That was actually one of the best examples of plant-and-payoff in the movie, because it establishes the plant in such a way that when it does get paid off, everyone remembers the setup but at the time no one would have known if and how that first line might come up again.That is more or less an ideal execution of plant-and-payoff. The setup is a good and quippy enough line that it stands on its own, but at the same time memorable enough that when we see the callback some half hour later, we all get it.

The other extreme, as I mentioned, is Alice in Wonderland - the Tim Burton version - which tries to turn Why is a Raven Like a Writing Desk into a plant-and-payoff, which doesn't work because the phrase has no relevance to story, theme, or character. Lewis Carroll originally included it precisely because it was a non sequitur. The movie does this a lot, and it just doesn't work because they are basically just picking out random lines of dialogue and hoping that the audience will find something of staggering brilliance in the phrase that was not immediately apparent the first time. But whatever.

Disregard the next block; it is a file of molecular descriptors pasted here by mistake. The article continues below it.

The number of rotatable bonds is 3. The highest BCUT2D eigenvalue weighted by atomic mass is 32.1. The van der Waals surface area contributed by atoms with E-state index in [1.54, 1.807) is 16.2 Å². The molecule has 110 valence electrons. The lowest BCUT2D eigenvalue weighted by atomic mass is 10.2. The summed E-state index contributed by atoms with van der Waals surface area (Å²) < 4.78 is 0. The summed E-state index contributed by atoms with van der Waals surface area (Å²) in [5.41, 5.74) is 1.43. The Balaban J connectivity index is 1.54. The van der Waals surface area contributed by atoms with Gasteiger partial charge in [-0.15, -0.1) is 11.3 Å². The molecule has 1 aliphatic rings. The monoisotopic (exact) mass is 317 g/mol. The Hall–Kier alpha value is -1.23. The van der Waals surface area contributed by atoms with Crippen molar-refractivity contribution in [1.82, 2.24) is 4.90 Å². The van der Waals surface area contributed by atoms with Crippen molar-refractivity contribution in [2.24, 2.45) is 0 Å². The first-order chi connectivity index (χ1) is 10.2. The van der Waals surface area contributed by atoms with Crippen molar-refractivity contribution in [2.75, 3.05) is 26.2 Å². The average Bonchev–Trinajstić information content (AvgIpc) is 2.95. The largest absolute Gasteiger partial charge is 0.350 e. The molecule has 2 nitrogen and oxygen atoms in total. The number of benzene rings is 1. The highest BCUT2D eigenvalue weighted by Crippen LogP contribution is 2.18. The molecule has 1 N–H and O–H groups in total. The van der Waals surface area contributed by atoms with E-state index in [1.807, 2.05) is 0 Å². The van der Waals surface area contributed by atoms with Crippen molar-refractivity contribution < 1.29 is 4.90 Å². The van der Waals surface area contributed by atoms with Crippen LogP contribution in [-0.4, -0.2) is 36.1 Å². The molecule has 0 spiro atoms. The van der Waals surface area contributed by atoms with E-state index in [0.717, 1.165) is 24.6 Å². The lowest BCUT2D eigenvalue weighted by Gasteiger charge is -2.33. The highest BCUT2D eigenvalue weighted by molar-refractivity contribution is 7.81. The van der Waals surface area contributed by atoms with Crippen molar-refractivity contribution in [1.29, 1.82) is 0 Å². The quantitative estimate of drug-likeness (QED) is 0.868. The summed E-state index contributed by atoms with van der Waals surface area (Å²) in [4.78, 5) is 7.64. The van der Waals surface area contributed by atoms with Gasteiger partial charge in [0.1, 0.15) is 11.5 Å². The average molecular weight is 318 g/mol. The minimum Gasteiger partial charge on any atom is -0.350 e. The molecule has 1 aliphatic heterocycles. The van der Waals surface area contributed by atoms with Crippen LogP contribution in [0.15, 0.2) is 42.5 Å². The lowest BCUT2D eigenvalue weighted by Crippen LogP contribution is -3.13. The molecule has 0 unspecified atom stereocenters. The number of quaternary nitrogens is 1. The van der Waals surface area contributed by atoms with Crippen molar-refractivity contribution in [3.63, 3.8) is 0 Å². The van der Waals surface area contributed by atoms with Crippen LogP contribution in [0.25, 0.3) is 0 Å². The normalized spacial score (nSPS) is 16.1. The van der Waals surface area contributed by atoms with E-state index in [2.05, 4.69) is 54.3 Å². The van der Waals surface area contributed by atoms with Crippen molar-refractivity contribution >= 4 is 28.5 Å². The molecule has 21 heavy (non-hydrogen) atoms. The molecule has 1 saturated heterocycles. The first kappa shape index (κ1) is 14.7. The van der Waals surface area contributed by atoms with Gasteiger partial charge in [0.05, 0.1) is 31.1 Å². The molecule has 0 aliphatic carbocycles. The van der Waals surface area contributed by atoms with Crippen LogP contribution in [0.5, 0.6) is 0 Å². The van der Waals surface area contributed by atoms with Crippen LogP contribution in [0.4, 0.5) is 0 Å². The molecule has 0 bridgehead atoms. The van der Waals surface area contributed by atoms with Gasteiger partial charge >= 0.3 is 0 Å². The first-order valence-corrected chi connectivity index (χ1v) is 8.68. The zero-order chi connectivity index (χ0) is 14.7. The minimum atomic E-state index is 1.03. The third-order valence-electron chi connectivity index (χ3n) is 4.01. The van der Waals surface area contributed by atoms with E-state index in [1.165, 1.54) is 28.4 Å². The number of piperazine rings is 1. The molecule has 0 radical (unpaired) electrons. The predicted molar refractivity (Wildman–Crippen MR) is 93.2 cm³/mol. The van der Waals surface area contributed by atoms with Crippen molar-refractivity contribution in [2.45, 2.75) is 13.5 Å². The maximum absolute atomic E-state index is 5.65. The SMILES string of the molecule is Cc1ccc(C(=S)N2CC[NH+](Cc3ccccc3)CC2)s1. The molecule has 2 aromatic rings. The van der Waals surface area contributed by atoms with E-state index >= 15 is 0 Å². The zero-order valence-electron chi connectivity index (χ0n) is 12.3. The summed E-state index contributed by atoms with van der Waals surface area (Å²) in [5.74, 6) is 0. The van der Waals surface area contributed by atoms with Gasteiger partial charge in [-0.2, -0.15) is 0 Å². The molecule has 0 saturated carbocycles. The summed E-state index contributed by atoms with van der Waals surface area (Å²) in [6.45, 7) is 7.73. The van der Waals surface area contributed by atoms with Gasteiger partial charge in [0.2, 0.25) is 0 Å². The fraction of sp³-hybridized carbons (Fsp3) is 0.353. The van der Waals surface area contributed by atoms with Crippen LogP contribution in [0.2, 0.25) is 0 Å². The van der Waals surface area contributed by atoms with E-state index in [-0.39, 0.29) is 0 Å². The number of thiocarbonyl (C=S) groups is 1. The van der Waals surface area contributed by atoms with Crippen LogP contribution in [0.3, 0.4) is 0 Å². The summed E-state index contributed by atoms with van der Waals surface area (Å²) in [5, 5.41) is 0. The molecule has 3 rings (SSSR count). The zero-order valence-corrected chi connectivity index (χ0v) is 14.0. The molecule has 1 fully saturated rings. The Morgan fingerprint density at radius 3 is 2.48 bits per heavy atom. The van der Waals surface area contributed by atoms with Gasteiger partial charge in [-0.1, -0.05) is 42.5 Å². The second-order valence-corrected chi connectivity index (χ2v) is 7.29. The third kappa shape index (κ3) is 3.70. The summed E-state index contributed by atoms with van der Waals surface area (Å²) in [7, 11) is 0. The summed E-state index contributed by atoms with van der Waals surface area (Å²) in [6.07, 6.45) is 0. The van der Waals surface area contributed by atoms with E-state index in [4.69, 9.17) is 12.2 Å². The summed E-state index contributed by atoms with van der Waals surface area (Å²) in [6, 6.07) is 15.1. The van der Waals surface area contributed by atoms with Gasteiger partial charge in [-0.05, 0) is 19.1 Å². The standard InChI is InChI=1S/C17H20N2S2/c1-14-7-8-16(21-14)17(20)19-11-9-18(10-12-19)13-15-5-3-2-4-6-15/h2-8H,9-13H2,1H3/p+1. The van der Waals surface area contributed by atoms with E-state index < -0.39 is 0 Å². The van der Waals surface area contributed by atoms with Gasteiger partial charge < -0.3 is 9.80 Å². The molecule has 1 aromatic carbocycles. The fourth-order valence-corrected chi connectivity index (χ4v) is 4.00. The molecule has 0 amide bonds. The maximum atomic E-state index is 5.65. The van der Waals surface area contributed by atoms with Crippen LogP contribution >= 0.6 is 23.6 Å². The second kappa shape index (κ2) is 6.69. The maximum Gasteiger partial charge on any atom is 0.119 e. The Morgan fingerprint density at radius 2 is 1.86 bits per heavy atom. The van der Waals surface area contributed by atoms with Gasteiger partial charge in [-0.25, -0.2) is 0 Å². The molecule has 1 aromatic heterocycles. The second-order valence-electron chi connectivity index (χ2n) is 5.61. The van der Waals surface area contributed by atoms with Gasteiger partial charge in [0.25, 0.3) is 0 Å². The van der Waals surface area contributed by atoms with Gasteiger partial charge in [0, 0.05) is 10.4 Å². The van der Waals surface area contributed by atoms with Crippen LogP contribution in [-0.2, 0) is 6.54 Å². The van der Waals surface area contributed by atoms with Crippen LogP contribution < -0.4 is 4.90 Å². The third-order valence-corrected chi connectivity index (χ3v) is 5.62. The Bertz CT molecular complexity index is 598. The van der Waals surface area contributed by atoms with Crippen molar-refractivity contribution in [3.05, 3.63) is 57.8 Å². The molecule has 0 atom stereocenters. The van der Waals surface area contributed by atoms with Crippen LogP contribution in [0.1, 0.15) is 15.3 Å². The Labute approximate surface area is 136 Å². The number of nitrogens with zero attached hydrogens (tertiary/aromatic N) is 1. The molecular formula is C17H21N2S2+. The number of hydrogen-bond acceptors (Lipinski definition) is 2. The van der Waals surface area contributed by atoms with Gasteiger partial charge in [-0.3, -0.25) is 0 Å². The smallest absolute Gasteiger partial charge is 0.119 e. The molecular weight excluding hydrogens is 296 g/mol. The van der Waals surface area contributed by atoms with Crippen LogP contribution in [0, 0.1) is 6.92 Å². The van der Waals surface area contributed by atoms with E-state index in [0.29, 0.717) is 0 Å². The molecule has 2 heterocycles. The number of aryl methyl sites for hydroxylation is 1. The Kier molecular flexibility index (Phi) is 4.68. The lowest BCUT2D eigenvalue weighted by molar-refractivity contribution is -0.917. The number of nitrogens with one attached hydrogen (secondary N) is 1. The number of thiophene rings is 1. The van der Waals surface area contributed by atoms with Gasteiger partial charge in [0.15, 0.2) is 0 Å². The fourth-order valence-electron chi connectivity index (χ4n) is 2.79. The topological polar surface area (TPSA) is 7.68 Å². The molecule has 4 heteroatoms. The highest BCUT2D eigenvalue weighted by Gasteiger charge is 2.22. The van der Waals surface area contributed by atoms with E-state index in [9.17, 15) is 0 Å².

I admit you have to walk a bit of a tightrope to make this work, not being so overt that the audience makes you immediately, but not using just any old line either. The latter is important not only because getting it wrong devalues any future use of the technique elsewhere in the film, but more significantly because at its best, plant-and-payoff speaks to some larger theme or arc in the film.